“Let nothing trouble you, let nothing make you afraid. All things pass away. God never changes. Patience obtains everything. God alone is enough.”
Saint Teresa of Avila
Born at Avila, Old Castile, 28 March, 1515; died at Alba de Tormes, 4 Oct., 1582; canonized in 1622 by Pope Gregory XV; proclaimed Doctor of the Church in 1970 by Pope Paul VI.
Saint Teresa was born Teresa Sanchez Cepeda Davila y Ahumada. Her pious mother died when she was 14, leaving Teresa with her father, a holy man with serious intellectual interests.
On reading works of Saint Jerome, she decided to enter religious life, at the age of 20, believing it to the the safest path to salvation and not because she was particularly attracted to it. She compared the pain of seperation from her father to death, so intensely did it affect her.
She suffered a serious illness in her youth from which she never fully recovered her full health, and which caused her physical suffering for the rest of her life.
For her first twenty years in the convent, Teresa, in her own words, lived a mediocre prayer life. She said she had tried mental prayer but discontinued it because she could not tear herself away from the pettiness and worldliness of her conversations and desires, such as her desire to be held in good esteem by others.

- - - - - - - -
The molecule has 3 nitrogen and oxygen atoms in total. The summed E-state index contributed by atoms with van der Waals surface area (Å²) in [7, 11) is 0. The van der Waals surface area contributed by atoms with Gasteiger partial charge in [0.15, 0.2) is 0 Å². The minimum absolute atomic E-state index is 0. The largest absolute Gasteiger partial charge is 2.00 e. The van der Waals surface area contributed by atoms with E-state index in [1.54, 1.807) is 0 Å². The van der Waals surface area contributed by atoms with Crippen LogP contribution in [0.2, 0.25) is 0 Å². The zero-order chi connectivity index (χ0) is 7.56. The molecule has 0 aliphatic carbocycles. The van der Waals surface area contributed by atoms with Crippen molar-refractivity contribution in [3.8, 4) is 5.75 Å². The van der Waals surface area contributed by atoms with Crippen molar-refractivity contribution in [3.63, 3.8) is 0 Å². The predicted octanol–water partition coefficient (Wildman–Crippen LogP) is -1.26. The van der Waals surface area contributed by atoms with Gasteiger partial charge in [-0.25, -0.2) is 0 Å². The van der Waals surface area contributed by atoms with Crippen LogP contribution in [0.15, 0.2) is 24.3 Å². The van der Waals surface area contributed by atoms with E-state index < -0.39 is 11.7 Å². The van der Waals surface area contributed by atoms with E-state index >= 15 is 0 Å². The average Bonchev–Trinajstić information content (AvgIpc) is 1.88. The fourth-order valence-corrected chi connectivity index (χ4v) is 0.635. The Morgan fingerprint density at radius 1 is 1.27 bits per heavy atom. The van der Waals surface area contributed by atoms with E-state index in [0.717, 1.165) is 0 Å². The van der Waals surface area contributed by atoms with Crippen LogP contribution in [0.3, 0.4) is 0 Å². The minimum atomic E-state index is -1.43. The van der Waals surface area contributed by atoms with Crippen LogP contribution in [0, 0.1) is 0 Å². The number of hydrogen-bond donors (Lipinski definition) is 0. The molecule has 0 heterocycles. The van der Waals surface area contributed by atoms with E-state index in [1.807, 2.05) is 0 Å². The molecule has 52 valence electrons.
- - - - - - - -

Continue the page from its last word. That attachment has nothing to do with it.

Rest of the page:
However, an intense prayer experience before an image of Christ crucified helped her renounce such worldy attachments and, in her fortieth year, God began visiting her with tremendous “intellectual visions and locutions.”
The visions were so numerous and intense that it was thought they were the work of the devil. But on being examined by Saint Francis Borgia and Saint Peter of Alcantara, they were discerned to be God’s mystical action in her soul.
Her account of her spiritual life in her autobiography is extraordinary, even for a mystic. Her experience of intimate union with God manifested in her “spiritual espousals” and “mystical marriage,” and the “transverberation of her heart” (her heart was pierced as if by a surgeon’s knife while she was in prayer; upon her death it was discovered to have a scar – in an age when open heart surgery obviously did not exist – thus confirming what she recounted) took place during this time.
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